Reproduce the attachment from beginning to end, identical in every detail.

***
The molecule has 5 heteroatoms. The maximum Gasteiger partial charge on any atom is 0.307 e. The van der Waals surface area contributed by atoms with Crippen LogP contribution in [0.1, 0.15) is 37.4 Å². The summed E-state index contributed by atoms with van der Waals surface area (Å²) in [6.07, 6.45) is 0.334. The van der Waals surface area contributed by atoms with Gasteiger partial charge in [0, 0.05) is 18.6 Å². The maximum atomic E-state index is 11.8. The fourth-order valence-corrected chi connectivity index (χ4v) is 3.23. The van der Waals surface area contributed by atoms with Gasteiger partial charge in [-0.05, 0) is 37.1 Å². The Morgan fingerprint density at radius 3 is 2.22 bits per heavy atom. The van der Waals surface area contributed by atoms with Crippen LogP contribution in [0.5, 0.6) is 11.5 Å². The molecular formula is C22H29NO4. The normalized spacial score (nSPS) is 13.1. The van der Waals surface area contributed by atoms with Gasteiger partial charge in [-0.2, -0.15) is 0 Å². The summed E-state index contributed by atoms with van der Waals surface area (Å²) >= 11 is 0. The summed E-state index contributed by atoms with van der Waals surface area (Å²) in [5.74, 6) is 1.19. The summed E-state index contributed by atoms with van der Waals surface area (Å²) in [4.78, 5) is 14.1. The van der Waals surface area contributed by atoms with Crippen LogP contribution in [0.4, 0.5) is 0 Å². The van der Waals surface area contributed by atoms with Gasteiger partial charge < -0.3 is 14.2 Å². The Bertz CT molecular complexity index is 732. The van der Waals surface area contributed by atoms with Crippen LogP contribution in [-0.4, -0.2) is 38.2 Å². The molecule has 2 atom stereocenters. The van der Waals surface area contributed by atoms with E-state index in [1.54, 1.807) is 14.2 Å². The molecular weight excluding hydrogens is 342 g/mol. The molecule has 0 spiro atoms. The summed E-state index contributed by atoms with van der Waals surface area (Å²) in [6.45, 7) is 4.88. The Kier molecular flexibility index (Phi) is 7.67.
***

The molecule has 5 heteroatoms. The maximum Gasteiger partial charge on any atom is 0.307 e. The van der Waals surface area contributed by atoms with Crippen LogP contribution in [0.1, 0.15) is 37.4 Å². The summed E-state index contributed by atoms with van der Waals surface area (Å²) in [6.07, 6.45) is 0.334. The van der Waals surface area contributed by atoms with Gasteiger partial charge in [0, 0.05) is 18.6 Å². The maximum atomic E-state index is 11.8. The fourth-order valence-corrected chi connectivity index (χ4v) is 3.23. The van der Waals surface area contributed by atoms with Gasteiger partial charge in [-0.05, 0) is 37.1 Å². The Morgan fingerprint density at radius 3 is 2.22 bits per heavy atom. The van der Waals surface area contributed by atoms with Crippen LogP contribution in [0.5, 0.6) is 11.5 Å². The molecular formula is C22H29NO4. The normalized spacial score (nSPS) is 13.1. The van der Waals surface area contributed by atoms with Gasteiger partial charge in [-0.2, -0.15) is 0 Å². The summed E-state index contributed by atoms with van der Waals surface area (Å²) >= 11 is 0. The summed E-state index contributed by atoms with van der Waals surface area (Å²) in [5.74, 6) is 1.19. The summed E-state index contributed by atoms with van der Waals surface area (Å²) in [4.78, 5) is 14.1. The van der Waals surface area contributed by atoms with Crippen LogP contribution in [0.4, 0.5) is 0 Å². The van der Waals surface area contributed by atoms with Gasteiger partial charge < -0.3 is 14.2 Å². The Bertz CT molecular complexity index is 732. The van der Waals surface area contributed by atoms with Crippen LogP contribution in [-0.4, -0.2) is 38.2 Å². The molecule has 2 atom stereocenters. The van der Waals surface area contributed by atoms with E-state index in [1.54, 1.807) is 14.2 Å². The molecular weight excluding hydrogens is 342 g/mol. The molecule has 0 spiro atoms. The summed E-state index contributed by atoms with van der Waals surface area (Å²) in [6.45, 7) is 4.88. The Kier molecular flexibility index (Phi) is 7.67.